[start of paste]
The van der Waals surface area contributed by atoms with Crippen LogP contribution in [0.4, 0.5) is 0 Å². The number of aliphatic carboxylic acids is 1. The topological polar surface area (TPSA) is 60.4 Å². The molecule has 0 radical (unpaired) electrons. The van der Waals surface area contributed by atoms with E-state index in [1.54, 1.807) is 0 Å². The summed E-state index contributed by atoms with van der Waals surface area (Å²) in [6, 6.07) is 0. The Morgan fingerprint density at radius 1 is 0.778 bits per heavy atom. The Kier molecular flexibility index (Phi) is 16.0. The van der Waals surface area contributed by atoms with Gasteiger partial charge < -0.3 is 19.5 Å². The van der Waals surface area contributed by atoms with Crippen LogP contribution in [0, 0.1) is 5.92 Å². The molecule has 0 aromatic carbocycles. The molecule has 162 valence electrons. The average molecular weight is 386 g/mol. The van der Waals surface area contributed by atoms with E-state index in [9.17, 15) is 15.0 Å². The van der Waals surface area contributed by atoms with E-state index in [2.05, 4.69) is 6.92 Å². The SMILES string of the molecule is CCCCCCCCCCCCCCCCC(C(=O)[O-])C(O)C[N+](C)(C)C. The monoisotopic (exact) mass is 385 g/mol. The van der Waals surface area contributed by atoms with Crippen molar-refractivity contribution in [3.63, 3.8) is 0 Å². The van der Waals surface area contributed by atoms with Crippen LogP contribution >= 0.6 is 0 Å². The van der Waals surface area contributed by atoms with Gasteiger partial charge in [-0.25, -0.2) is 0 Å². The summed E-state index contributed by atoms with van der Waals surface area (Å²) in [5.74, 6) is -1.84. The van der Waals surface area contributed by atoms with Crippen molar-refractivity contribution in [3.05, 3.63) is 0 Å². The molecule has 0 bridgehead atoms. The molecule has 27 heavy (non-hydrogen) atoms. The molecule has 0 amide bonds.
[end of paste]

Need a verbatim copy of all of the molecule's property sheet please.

The van der Waals surface area contributed by atoms with Crippen LogP contribution in [0.4, 0.5) is 0 Å². The number of aliphatic carboxylic acids is 1. The topological polar surface area (TPSA) is 60.4 Å². The molecule has 0 radical (unpaired) electrons. The van der Waals surface area contributed by atoms with E-state index in [1.54, 1.807) is 0 Å². The summed E-state index contributed by atoms with van der Waals surface area (Å²) in [6, 6.07) is 0. The Morgan fingerprint density at radius 1 is 0.778 bits per heavy atom. The Kier molecular flexibility index (Phi) is 16.0. The van der Waals surface area contributed by atoms with Gasteiger partial charge < -0.3 is 19.5 Å². The van der Waals surface area contributed by atoms with Crippen LogP contribution in [0, 0.1) is 5.92 Å². The molecule has 0 aromatic carbocycles. The molecule has 162 valence electrons. The average molecular weight is 386 g/mol. The van der Waals surface area contributed by atoms with E-state index in [9.17, 15) is 15.0 Å². The van der Waals surface area contributed by atoms with E-state index in [2.05, 4.69) is 6.92 Å². The SMILES string of the molecule is CCCCCCCCCCCCCCCCC(C(=O)[O-])C(O)C[N+](C)(C)C. The monoisotopic (exact) mass is 385 g/mol. The van der Waals surface area contributed by atoms with Crippen molar-refractivity contribution in [3.63, 3.8) is 0 Å². The van der Waals surface area contributed by atoms with Crippen LogP contribution >= 0.6 is 0 Å². The van der Waals surface area contributed by atoms with Gasteiger partial charge in [-0.25, -0.2) is 0 Å². The summed E-state index contributed by atoms with van der Waals surface area (Å²) in [5.74, 6) is -1.84. The van der Waals surface area contributed by atoms with Crippen molar-refractivity contribution in [3.05, 3.63) is 0 Å². The molecule has 0 bridgehead atoms. The molecule has 27 heavy (non-hydrogen) atoms. The molecule has 0 amide bonds.